Thursday, August 13, 2015

Game 199: Death Knights of Krynn (1991)

It was just about time for the predictable comfort of a Gold Box game. I have four of them to play in 1991, and I don't want them to get all clumped together at the end of the year.  I've spread them out like oases, knowing that I'll reach one every 8-12 games regardless of how bad or difficult the intervening games are.

I have no doubt that, just like its predecessors, Death Knights of Krynn will end up within the top 10 or 15 percent of games I've played as part of this project. I know that I'll enjoy the experience, particularly when it comes to combat. But what I also know--or at least suspect--is that the game isn't going to "wow" me. Gold Box used up all of its "wow" factor in Pool of Radiance, and since then it's been coasting on incremental improvements. That's fine--they're still great games--but it's too bad that SSI didn't continue to push the envelope the way that, say, Origin did with each new Ultima game (at least through 1992).

This game takes place a year after Champions of Krynn.
If you're just joining me, the Gold Box series is a collection of officially-licensed Dungeons & Dragons titles from Strategic Simulations, Inc. (SSI). Although not the first officially-licensed D&D games, they are the first to actually use D&D rules and themes. Starting with Pool of Radiance in 1988, the series spanned 12 titles in 5 settings through 1992, plus a construction set called Unlimited Adventures in 1993. This is my sixth Gold Box game.

Really? That's the helmet you're going with? You look like a droid.
Death Knights is a direct sequel to Champions of Krynn (1991; link to my first post), set in the Dragonlance universe. The games take place after a series of novels concerning the "Heroes of the Lance" and their war against the minions of the evil goddess Takhisis. A key plot point in the novels and in the first game involves the creation of "Draconians" out of the corrupted eggs of good dragons. In Champions of Krynn, my party worked for the Knights of Solamnia and foiled a plot to unleash a new horde of Draconians on the unsuspecting continent of Ansalon. Although I defeated the architect of that plan, the Draconian Myrtani, at the conclusion of the game, it was hinted that Myrtani was simply a lieutenant of a more sinister leader, a Death Knight named Soth. (The character appears extensively in Dragonlance literature.)

Sniff. I will try to remember the good times I had with the skeletal dragon.
As you may recall, my triumphant party at the end of Champions was:

  • Midsummer, a Level 7 lawful good female human knight
  • Dutch, a Level 7 lawful good male human knight
  • Grave, Level 7/7 chaotic good male Silvanesti Elf cleric/ranger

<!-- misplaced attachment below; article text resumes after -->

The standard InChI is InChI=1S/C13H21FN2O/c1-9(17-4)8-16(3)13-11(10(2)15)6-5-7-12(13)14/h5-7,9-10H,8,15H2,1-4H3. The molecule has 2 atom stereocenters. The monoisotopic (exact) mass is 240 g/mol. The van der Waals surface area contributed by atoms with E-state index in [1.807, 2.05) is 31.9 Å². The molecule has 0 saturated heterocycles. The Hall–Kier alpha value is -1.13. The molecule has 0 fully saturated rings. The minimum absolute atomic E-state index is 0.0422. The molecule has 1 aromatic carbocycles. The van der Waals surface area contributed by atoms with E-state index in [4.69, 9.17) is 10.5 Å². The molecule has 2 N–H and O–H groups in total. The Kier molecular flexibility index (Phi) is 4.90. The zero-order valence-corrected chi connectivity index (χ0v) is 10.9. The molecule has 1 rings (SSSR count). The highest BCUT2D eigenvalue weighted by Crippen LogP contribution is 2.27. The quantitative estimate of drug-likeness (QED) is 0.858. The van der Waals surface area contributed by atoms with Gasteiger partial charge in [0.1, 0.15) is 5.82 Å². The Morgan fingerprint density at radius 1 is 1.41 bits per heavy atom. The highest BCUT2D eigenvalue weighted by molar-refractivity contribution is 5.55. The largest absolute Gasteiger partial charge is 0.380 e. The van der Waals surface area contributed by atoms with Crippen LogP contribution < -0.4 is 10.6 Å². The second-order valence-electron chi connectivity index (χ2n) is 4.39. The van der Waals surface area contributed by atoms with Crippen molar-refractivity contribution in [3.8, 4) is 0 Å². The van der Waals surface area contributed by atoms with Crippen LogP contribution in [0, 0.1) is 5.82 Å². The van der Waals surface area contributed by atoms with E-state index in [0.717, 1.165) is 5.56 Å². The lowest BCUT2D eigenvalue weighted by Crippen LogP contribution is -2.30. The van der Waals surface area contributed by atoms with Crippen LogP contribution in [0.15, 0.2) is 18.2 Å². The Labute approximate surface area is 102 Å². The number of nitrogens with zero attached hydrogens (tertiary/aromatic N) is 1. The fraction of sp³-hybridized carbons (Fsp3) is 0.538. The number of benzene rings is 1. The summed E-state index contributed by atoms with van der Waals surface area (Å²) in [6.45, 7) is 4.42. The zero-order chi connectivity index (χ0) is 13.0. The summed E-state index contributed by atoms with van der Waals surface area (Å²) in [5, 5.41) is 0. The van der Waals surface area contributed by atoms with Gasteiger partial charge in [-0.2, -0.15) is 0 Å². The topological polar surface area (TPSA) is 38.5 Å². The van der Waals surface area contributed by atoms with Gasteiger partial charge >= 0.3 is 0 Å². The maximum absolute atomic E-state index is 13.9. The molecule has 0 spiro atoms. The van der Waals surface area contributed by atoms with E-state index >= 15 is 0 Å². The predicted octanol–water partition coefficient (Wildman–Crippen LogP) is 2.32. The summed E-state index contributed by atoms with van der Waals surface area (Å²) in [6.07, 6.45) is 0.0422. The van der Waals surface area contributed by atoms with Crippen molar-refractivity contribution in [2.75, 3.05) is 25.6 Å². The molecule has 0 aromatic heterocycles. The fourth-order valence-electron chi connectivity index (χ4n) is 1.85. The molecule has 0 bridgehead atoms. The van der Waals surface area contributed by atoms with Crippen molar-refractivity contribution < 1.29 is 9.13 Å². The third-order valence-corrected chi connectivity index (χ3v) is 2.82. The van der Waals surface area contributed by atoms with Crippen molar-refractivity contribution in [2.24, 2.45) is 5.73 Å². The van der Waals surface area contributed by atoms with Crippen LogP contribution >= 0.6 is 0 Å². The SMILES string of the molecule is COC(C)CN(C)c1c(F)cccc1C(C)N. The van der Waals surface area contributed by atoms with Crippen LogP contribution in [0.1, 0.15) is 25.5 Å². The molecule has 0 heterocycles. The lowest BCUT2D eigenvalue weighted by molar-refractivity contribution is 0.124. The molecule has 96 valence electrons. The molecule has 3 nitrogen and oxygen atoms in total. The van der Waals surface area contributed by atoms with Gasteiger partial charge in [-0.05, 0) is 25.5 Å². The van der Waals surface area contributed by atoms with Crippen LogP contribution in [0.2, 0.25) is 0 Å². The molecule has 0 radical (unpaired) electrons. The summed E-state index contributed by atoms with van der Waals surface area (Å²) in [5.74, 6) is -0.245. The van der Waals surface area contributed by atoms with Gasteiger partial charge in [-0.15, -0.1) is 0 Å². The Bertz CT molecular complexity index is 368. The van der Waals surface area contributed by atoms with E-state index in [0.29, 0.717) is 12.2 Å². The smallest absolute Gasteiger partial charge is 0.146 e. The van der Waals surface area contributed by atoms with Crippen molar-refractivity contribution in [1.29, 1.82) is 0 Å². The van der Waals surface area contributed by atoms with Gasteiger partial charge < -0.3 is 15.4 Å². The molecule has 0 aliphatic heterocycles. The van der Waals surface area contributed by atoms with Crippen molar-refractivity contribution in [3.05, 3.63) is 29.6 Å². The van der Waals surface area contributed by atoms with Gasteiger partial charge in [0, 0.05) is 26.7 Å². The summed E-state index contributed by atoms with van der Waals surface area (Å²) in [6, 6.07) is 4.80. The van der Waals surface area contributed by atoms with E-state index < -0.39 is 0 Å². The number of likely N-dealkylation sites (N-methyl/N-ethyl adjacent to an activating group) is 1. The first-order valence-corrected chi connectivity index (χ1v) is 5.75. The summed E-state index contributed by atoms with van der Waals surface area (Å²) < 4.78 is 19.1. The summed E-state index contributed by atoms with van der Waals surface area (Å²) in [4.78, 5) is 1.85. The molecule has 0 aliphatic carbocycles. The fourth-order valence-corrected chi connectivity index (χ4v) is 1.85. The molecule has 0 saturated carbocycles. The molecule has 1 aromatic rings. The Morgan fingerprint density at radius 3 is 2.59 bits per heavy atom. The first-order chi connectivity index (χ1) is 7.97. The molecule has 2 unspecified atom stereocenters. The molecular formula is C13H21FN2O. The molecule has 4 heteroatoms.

• Squirrel, a Level 7/9 true neutral female Qualinesti Elf red mage/thief
  • Atmos, a Level 7/7 lawful good male Qualinesti Elf cleric/white mage
  • Coral, a Level 7/9 neutral good female Kender cleric/thief

I rather like my party. Everyone but Squirrel is capable of casting at least some cleric spells. I have two mages to back each other up and two thieves for backstabbing opportunities. I was happy to see that level caps go all the way to 14 for most classes and 18 for thieves. Oddly, new characters in Death Knights start at Level 8, suggesting that I didn't grind enough in Champions. I've never seen imported characters end up at a lower level than new characters.

As a quick reminder, the Dragonlance games do a few things different from the Forgotten Realms variants. You can't play evil characters, which wouldn't make sense given the nature of the plot. Elves and dwarves are divided into sub-races with special strengths and weaknesses. Mages specialize in white, red, or black (NPCs only) magic and have spells limited accordingly. They get bonus spells at different phases of the moon. Knights--which don't exist as a class in the Forgotten Realms setting--have several "orders" that they can progress through; higher orders mean more spells but also more experience to advance. They can also take command of NPCs in combat. "Kender" are halfling expies and have a special weapon called a hoopak and a special ability to taunt enemies into a mindless rage. All of this makes character choice and development more meaningful in Krynn than in Pool of Radiance and its sequels. 

Importing characters from Champions worked flawlessly, and for the first time in a Gold Box game, all the equipment came with the characters. The Knights of Solamnia had made off with my best stuff at the end of Champions (including a Girdle of Giant Strength and a Dragonlance), but I still have some +3 weapons and armor, which is better than brand new items.

My mage/thief and some of her imported items.
The game commences one year after the defeat of Myrtani. (Although imported characters have not actually aged a year.) The party has gone to the Knights of Solamnia outpost at Gargath to celebrate the one-year anniversary of the victory. Gargath was at the center-north of the Champions game map but is at the southeast of the Death Knights map; it seems to be the only repeated location.

This game takes place slightly northwest of its predecessor.

The introductory screens describe how Lady Maya, the beautiful silver dragon in human form, gives a eulogy for Sir Karl, our deceased ally from Champions. Suddenly, a skeletal dragon attacks the proceedings. Riding on the back is none other than Sir Karl, who has been corrupted as a Death Knight. He snatches a Dragonlance and rides off, the enraged Maya in pursuit, leaving skeleton warriors mounted on nightmares to fight the party and our Solamnic Knight allies.

Why does he have to be fat?

To be fair, I guess for him, honor and virtue didn't really "succeed."